When Asking Alexandria headlined the U.S. Outbreak Tour at the end of 2012, they would vacate the stage at a certain point each night. As the lights blazed, You Only Live Once thundered from the speakers. ‘You only live one life / For a very short time / So make every second divine,’ roared the spirit of Mitch Lucker as the crowds went berserk.

“We never considered doing a live cover because we didn't consider it appropriate given the circumstances and how fresh everything was,” Asking Alexandria guitarist Ben Bruce told us. “Suicide Silence were supposed to be with us on that tour and they weren't able to. We played You Only Live Once through the PA and it was like we were handing the stage over to Mitch one last time each night for the tour.”

Bring Me The Horizon frontman Oli Sykes had his own recollections. “We’d spent a lot of time [together] on Warped and at that time we were both quite troubled people. We bonded over the fact that we were like that, we were both abusing stuff that we shouldn’t be. But at the same time he was a proper sweetheart, a proper nice guy,” he remembered.

Mitch's influence and impact also travelled far beyond the deathcore and metalcore scenes. When Suicide Silence performed a memorial show for their fallen brother at the end of 2012, with proceeds going to the fund set up to provide for Mitch's young daughter, they were joined by a host of guest vocalists and other musicians from across the metal spectrum. As well as the likes of Phil Bozeman of Whitechapel and Eddie Hermida of All Shall Perish – who would go on to replace Mitch in Suicide Silence – there were appearances from luminaries including Lamb Of God's Randy Blythe, Machine Head's Robb Flynn and Soulfly legend Max Cavalera.

Vic Fuentes of Pierce The Veil told Kerrang!: “I just knew him in passing. He had a lot of charm and he was a great frontman. He had a big ‘wingspan’ move that he used to do (stretches arms) that just looked so awesome and heavy. Everyone in our tight scene that did a lot of Warped Tours was pretty shocked and sad to hear about it.”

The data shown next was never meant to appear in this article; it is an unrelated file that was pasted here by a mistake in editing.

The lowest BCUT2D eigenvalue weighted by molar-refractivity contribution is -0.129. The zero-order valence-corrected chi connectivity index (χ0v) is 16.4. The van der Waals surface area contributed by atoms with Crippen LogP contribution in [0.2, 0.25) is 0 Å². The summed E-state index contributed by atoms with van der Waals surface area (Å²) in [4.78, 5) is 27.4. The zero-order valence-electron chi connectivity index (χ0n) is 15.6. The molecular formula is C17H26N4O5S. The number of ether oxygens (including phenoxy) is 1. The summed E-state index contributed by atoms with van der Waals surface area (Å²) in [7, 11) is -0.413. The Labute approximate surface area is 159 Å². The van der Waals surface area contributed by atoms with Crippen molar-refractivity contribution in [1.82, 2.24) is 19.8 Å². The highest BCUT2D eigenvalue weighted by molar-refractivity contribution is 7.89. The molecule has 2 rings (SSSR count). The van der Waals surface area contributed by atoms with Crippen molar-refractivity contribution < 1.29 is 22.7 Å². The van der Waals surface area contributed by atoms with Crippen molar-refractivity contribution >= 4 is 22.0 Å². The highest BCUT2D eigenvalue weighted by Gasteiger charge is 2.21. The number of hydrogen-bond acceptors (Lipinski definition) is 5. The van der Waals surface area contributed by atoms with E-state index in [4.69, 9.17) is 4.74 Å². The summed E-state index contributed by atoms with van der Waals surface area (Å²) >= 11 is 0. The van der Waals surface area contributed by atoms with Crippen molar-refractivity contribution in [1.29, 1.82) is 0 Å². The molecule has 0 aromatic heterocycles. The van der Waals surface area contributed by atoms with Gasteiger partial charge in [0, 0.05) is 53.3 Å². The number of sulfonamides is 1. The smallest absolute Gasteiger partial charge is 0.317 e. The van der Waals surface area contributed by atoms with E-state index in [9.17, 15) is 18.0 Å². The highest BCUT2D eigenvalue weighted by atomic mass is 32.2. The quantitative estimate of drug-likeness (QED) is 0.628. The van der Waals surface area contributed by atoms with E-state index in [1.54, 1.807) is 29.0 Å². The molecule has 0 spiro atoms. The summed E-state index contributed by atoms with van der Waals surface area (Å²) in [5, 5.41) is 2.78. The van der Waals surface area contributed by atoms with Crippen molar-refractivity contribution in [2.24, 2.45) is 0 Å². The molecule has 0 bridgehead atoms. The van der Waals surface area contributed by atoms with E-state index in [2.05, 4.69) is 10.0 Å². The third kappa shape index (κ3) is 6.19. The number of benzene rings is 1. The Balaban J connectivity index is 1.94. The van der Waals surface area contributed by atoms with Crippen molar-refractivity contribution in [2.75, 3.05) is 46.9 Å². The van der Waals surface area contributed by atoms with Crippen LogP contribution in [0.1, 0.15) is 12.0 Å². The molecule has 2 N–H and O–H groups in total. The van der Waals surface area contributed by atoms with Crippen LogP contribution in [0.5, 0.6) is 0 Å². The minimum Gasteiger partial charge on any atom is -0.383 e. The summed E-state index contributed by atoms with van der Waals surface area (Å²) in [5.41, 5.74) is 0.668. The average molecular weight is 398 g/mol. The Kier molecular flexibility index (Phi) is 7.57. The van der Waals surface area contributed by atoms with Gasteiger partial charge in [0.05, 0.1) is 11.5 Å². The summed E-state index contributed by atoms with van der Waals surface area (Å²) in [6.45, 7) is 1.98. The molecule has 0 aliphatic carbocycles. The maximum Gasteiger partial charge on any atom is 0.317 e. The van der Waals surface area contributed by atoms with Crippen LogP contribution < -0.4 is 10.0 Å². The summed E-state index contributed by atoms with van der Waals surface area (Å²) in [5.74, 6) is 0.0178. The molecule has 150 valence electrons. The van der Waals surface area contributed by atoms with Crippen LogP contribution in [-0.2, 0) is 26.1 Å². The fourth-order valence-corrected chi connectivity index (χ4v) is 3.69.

Mitch brought a range and versatility to his vocal performance that was rare in such an extreme style but, as Vic pointed out, he was also a great showman. With his sleeves of tattoos on proud display and that shock of dark hair, he looked every bit the star and that signature lurching move – that would become known as the Lucker stomp – hit in perfect time with SuSi’s brutal beatdowns, somehow adding even more force. His moves and style have influenced countless frontmen since and even WWE superstar Rhea Ripley adopted the move for her entrance.

"I wasn’t sure exactly what to do, but then I remembered Mitch always doing his stomp and how impactful it was to everyone in the pit, just how cool it looks,” she explained. “When I was younger, Suicide Silence and Mitch Lucker were a big part of my life. I listened to them all the time. I cried when Mitch died, so I wanted something in there that reminds me of everything.”

On the tribute song Legends Never Die, French metallers Betraying The Martyrs attempted to express what Mitch had meant to them and others coming up in the wake of Suicide Silence and The Black Crown. ‘You screamed inspiration into my lungs / Whilst I dreamed to do what you had done / A shadow beneath you, just hopeful son,’ they intone before screaming out the final refrain, ‘You will live forever / Because legends never die.’

Over a decade on, the final album recorded by Mitch Lucker with the band he loved sounds as vital and vibrant as ever. Long may the legend live on.